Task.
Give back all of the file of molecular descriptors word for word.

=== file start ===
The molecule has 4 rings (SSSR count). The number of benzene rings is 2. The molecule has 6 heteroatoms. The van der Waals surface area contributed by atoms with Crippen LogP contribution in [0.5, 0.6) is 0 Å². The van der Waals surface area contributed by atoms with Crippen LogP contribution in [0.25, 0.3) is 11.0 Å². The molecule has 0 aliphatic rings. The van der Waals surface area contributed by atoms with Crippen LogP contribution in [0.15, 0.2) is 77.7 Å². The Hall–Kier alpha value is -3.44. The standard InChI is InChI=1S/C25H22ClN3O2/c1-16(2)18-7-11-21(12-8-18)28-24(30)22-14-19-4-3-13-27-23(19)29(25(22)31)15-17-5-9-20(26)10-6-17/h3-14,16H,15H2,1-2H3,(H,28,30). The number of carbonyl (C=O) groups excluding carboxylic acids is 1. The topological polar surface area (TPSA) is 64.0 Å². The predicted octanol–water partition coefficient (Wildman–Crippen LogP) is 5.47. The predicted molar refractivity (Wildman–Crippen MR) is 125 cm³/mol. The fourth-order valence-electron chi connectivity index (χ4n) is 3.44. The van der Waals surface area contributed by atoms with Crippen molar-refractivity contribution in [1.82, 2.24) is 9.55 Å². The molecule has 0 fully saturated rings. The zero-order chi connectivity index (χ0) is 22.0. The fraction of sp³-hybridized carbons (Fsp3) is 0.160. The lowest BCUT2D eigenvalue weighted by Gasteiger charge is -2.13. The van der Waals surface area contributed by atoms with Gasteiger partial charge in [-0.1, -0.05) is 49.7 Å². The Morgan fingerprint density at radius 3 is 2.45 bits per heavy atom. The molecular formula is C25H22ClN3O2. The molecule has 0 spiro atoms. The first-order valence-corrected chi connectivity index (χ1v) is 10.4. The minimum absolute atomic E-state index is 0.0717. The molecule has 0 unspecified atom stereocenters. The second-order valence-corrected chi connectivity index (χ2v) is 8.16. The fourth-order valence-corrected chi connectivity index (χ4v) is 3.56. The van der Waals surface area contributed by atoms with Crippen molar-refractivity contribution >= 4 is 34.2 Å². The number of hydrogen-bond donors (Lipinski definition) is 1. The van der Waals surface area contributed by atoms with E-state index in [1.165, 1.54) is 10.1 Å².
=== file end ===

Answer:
The molecule has 4 rings (SSSR count). The number of benzene rings is 2. The molecule has 6 heteroatoms. The van der Waals surface area contributed by atoms with Crippen LogP contribution in [0.5, 0.6) is 0 Å². The van der Waals surface area contributed by atoms with Crippen LogP contribution in [0.25, 0.3) is 11.0 Å². The molecule has 0 aliphatic rings. The van der Waals surface area contributed by atoms with Crippen LogP contribution in [0.15, 0.2) is 77.7 Å². The Hall–Kier alpha value is -3.44. The standard InChI is InChI=1S/C25H22ClN3O2/c1-16(2)18-7-11-21(12-8-18)28-24(30)22-14-19-4-3-13-27-23(19)29(25(22)31)15-17-5-9-20(26)10-6-17/h3-14,16H,15H2,1-2H3,(H,28,30). The number of carbonyl (C=O) groups excluding carboxylic acids is 1. The topological polar surface area (TPSA) is 64.0 Å². The predicted octanol–water partition coefficient (Wildman–Crippen LogP) is 5.47. The predicted molar refractivity (Wildman–Crippen MR) is 125 cm³/mol. The fourth-order valence-electron chi connectivity index (χ4n) is 3.44. The van der Waals surface area contributed by atoms with Crippen molar-refractivity contribution in [1.82, 2.24) is 9.55 Å². The molecule has 0 fully saturated rings. The zero-order chi connectivity index (χ0) is 22.0. The fraction of sp³-hybridized carbons (Fsp3) is 0.160. The lowest BCUT2D eigenvalue weighted by Gasteiger charge is -2.13. The van der Waals surface area contributed by atoms with Gasteiger partial charge in [-0.1, -0.05) is 49.7 Å². The Morgan fingerprint density at radius 3 is 2.45 bits per heavy atom. The molecular formula is C25H22ClN3O2. The molecule has 0 spiro atoms. The first-order valence-corrected chi connectivity index (χ1v) is 10.4. The minimum absolute atomic E-state index is 0.0717. The molecule has 0 unspecified atom stereocenters. The second-order valence-corrected chi connectivity index (χ2v) is 8.16. The fourth-order valence-corrected chi connectivity index (χ4v) is 3.56. The van der Waals surface area contributed by atoms with Crippen molar-refractivity contribution >= 4 is 34.2 Å². The number of hydrogen-bond donors (Lipinski definition) is 1. The van der Waals surface area contributed by atoms with E-state index in [1.165, 1.54) is 10.1 Å².